Fostering is important because it not only increases the wild population, but it also helps to keep the genetic diversity as high as possible. If you remember from a previous post, genetic diversity is a constant battle when managing the red wolf breeding program.
There are many variables that have to fall neatly into place for a successful foster to occur. To start, red wolf field biologists must be able to follow the movements and actions of a wild, radio-collared female wolf and try to determine if she is pregnant. Now maybe that doesn’t sound too difficult, but read the post I wrote a while back on red wolf field biologists and you may gain a new appreciation for what a large feat this is.
Similarly, captive facilities are monitoring their own wolves and are assessing whether females are pregnant and when they think births will occur. Again, this may sound fairly easy, but it’s not! It requires diligence in observing breeding pairs and noticing behavioral changes that may indicate that a female wolf is pregnant. (I.e nesting behaviors, pulling out belly hair to prepare for suckling, etc).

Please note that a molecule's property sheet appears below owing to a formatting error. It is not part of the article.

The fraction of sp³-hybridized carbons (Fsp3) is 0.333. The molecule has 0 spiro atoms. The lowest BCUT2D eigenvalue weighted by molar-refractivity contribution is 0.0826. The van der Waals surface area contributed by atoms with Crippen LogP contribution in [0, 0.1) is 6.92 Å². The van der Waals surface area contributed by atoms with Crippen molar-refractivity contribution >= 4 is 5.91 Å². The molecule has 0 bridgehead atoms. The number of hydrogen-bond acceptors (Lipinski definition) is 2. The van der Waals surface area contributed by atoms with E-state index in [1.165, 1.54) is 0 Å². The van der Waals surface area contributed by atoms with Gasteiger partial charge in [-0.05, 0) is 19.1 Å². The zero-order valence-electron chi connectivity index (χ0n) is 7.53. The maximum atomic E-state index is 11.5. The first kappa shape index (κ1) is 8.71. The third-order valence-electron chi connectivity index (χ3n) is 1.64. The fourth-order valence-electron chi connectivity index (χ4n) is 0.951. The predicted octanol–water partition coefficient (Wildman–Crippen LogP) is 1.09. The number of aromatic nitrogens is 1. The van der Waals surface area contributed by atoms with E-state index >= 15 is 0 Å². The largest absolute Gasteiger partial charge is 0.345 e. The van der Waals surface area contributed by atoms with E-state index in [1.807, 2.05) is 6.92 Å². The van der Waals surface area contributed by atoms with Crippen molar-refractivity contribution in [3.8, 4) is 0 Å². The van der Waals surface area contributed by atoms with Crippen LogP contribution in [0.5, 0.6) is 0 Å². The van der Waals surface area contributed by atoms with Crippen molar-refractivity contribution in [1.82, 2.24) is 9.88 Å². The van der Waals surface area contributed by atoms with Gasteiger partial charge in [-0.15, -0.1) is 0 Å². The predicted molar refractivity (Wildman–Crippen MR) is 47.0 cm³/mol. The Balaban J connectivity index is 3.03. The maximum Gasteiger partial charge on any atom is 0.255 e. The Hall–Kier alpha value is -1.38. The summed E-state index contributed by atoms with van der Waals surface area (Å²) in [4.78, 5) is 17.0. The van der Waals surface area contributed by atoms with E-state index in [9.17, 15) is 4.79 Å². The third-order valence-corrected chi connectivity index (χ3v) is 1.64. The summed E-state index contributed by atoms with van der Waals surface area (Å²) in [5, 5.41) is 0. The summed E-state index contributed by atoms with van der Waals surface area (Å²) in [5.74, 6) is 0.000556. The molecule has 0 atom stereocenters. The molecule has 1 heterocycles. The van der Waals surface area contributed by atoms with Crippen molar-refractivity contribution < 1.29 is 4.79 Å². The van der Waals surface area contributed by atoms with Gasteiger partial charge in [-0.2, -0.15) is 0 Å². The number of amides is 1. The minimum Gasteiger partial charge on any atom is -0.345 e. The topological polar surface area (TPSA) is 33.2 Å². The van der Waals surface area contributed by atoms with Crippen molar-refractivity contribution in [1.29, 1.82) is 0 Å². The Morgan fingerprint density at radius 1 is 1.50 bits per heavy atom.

So, the platform is now set for, well, maybe, a possible foster. If a wild wolf has a litter around the same time as a captive wolf, the plan now becomes a possibility. The wolf in the wild also has to have a small litter, and the captive wolf has to have a large enough litter that the parents are not left “pupless”. Communication and transportation arrangements also need to be ideal.
There has been amazing success with this technique when everything actually falls into place! The wild mother either doesn’t seem to realize, or doesn’t seem to care, that there is now an extra unrelated pup in her litter. She raises the foster pup as if it were her own and the new pup becomes an important addition to the wild population!
With red wolf births starting in as little as a month from now, there could be a foster in the near future. We will be getting in touch with Will Waddell, the RWSSP coordinator, periodically to get updates on any fosters that take place this year. If there is, I will make sure to post about it. In the mean time, keep your fingers crossed for our two red wolves, who are a potential breeding pair. We haven’t noticed any mating so far, but just because we don’t witness it doesn’t mean it hasn’t happened. We will find out in about a month if we have pups!